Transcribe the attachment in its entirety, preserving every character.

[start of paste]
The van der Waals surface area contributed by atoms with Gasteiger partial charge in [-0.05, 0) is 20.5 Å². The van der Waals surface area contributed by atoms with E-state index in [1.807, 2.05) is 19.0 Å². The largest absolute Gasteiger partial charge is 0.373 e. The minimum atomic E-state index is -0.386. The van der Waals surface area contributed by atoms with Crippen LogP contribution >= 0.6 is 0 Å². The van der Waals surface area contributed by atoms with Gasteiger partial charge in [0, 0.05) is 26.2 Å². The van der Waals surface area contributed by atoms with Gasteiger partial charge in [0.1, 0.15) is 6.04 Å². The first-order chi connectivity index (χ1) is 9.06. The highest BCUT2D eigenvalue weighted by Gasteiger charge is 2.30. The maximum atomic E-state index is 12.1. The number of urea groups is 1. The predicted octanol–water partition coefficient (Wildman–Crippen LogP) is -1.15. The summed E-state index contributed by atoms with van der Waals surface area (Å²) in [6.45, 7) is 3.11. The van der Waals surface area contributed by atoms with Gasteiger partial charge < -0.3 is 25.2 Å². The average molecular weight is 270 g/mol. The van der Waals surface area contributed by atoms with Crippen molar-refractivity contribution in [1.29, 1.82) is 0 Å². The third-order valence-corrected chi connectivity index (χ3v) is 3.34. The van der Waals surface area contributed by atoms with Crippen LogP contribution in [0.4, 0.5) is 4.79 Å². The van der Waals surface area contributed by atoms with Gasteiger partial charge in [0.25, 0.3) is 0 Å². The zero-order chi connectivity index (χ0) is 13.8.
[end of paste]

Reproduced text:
The van der Waals surface area contributed by atoms with Gasteiger partial charge in [-0.05, 0) is 20.5 Å². The van der Waals surface area contributed by atoms with E-state index in [1.807, 2.05) is 19.0 Å². The largest absolute Gasteiger partial charge is 0.373 e. The minimum atomic E-state index is -0.386. The van der Waals surface area contributed by atoms with Crippen LogP contribution >= 0.6 is 0 Å². The van der Waals surface area contributed by atoms with Gasteiger partial charge in [0, 0.05) is 26.2 Å². The van der Waals surface area contributed by atoms with Gasteiger partial charge in [0.1, 0.15) is 6.04 Å². The first-order chi connectivity index (χ1) is 9.06. The highest BCUT2D eigenvalue weighted by Gasteiger charge is 2.30. The maximum atomic E-state index is 12.1. The number of urea groups is 1. The predicted octanol–water partition coefficient (Wildman–Crippen LogP) is -1.15. The summed E-state index contributed by atoms with van der Waals surface area (Å²) in [6.45, 7) is 3.11. The van der Waals surface area contributed by atoms with Gasteiger partial charge < -0.3 is 25.2 Å². The average molecular weight is 270 g/mol. The van der Waals surface area contributed by atoms with Crippen molar-refractivity contribution in [1.29, 1.82) is 0 Å². The third-order valence-corrected chi connectivity index (χ3v) is 3.34. The van der Waals surface area contributed by atoms with Crippen LogP contribution in [0.4, 0.5) is 4.79 Å². The van der Waals surface area contributed by atoms with Gasteiger partial charge in [0.25, 0.3) is 0 Å². The zero-order chi connectivity index (χ0) is 13.8.